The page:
Preparing for disasters l Fire Sirens

By Mukilteo Fire Chief Chris Alexander | Mar 28, 2018

How is Mukilteo more like Puerto Rico than Joplin, Missouri or Houston, Texas in a natural disaster?  Since tornados (Joplin) and hurricanes (Houston) have minimal impact on the road structure, help can arrive from many directions. Islands like Puerto Rico rely on help arriving by sea and by air.

Both are limited by the functionality of ports to land the aircraft and offload the ships.

Mukilteo’s most likely natural disaster is an earthquake. With mountains to our east and water to the west, we are highly dependent on the north/south interstate system to move supplies.

We can assume that in an earthquake, there will be at least some damage to that system, restricting the ability to bring in help. We will become more like an island, dependent on the ports to bring in supplies.

The good news is that we are aware of this challenge, and Snohomish County Department of Emergency Management (DEM) is organizing their plans around these predicted islands in the county. These islands will be created by failures of infrastructure such as bridges and roads.

DEM, in partnership with local emergency managers, is working to plan routes and methods to get help and supplies to the various islands after an earthquake. However, even with preparation in advance, it will take significant time to marshal everything and get it transported to where it is needed.

What does this mean for you and our police and fire resources in Mukilteo?  It means that we need to be prepared to take care of each other for quite a while.

How long?

Planners now focus on two weeks! That means being prepared to shelter yourself until shelters can be opened and you can get to the shelter.

That means being prepared with food and water until those supplies can arrive and be distributed. It also means taking care of each other, neighbor helping neighbor, until help can arrive.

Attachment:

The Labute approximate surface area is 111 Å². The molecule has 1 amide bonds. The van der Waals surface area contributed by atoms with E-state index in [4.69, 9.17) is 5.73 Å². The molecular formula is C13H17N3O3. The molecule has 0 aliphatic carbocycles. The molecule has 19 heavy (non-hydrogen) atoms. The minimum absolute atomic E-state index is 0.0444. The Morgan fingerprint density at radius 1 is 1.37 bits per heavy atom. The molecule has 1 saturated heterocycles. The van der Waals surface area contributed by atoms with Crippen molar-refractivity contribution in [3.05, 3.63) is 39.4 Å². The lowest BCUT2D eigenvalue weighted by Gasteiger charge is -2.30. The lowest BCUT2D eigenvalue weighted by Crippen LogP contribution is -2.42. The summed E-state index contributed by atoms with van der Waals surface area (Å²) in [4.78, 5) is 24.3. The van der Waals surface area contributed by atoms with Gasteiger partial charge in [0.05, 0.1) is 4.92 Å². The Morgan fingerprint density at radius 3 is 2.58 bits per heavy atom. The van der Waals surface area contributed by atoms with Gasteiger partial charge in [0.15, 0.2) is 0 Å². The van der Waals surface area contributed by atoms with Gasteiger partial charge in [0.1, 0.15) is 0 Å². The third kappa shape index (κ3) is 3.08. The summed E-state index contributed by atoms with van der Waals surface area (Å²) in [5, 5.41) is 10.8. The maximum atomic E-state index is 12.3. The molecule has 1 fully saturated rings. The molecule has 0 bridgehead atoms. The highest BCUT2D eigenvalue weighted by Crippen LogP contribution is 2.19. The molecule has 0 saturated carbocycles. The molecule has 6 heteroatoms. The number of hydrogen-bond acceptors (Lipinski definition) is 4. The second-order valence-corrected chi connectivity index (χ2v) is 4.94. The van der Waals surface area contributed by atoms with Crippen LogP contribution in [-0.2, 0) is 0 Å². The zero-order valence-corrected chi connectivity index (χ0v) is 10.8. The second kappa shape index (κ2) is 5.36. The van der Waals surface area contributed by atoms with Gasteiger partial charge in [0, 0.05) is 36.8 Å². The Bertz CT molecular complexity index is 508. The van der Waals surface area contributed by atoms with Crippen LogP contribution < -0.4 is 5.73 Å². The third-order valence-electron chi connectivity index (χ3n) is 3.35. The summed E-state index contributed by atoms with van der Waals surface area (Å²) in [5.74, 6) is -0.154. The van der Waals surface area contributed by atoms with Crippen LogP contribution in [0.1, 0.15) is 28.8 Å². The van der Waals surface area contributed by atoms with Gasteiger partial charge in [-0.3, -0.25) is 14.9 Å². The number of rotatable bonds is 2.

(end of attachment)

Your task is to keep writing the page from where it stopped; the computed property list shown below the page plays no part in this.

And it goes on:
For police and fire, it means that those folks on duty when the earthquake hits are taking care of business without relief for quite a while as well.

The six people on duty at the fire station are it for a city of 21,000.

Assuming the stations and vehicles are operable after an earthquake, our ability to move around will be determined by the amount of damage to the street network.

Broken streets, downed trees and powerlines, and landslides have the potential to severely limit our range. Those emergencies we can get to will have to be prioritized.

Our normal decision tree is to save lives, then property, and finally, mitigate environmental damage.

It is fair to assume that there will be too much of all of those issues in an earthquake, so we train on plans to work through them as quickly as possible.

What can you do to prepare? First, make a plan. Second, build a kit. Third, stay informed.

DEM has produced a booklet entitled “Individually Prepared, Together Resilient.” We have free copies available at Fire Station 25, 10400 47th Pl. W, Mukilteo during office hours.  We can also bring them to your meetings, be it neighborhood watch, HOA, garden club, church group, or book club.

We are also hosting a class this summer entitled “Map Your Neighborhood.”

We will provide information on the nine steps to take immediately following a disaster and help prepare neighbors to help each other.

There are three dates to choose from: May 22, June 20, and July 19, all from 6 p.m. to 8 p.m. at Fire Station 25.

To register, contact Fire Marshal Roger Rudikoff at 425-263-8158 or

Fire departments are in the business of handling whatever emergency is thrown at them. In the case of natural disasters, no community has enough resources to take care of all the emergencies that are created simultaneously. Take time to plan ahead.


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